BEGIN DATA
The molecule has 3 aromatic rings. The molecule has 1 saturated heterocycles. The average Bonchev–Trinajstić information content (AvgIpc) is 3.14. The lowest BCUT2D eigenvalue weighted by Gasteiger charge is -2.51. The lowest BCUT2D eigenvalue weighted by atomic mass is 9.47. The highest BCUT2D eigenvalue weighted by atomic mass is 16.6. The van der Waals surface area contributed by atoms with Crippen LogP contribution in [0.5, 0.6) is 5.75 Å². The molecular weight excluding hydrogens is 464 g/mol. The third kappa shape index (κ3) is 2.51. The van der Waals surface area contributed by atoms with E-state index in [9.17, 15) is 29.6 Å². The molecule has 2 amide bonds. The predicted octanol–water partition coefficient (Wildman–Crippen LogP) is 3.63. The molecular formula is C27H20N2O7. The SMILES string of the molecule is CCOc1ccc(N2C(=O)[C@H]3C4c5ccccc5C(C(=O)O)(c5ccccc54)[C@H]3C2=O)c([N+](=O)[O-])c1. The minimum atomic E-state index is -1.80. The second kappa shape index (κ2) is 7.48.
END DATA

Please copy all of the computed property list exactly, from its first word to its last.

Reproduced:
The molecule has 3 aromatic rings. The molecule has 1 saturated heterocycles. The average Bonchev–Trinajstić information content (AvgIpc) is 3.14. The lowest BCUT2D eigenvalue weighted by Gasteiger charge is -2.51. The lowest BCUT2D eigenvalue weighted by atomic mass is 9.47. The highest BCUT2D eigenvalue weighted by atomic mass is 16.6. The van der Waals surface area contributed by atoms with Crippen LogP contribution in [0.5, 0.6) is 5.75 Å². The molecular weight excluding hydrogens is 464 g/mol. The third kappa shape index (κ3) is 2.51. The van der Waals surface area contributed by atoms with E-state index in [9.17, 15) is 29.6 Å². The molecule has 2 amide bonds. The predicted octanol–water partition coefficient (Wildman–Crippen LogP) is 3.63. The molecular formula is C27H20N2O7. The SMILES string of the molecule is CCOc1ccc(N2C(=O)[C@H]3C4c5ccccc5C(C(=O)O)(c5ccccc54)[C@H]3C2=O)c([N+](=O)[O-])c1. The minimum atomic E-state index is -1.80. The second kappa shape index (κ2) is 7.48.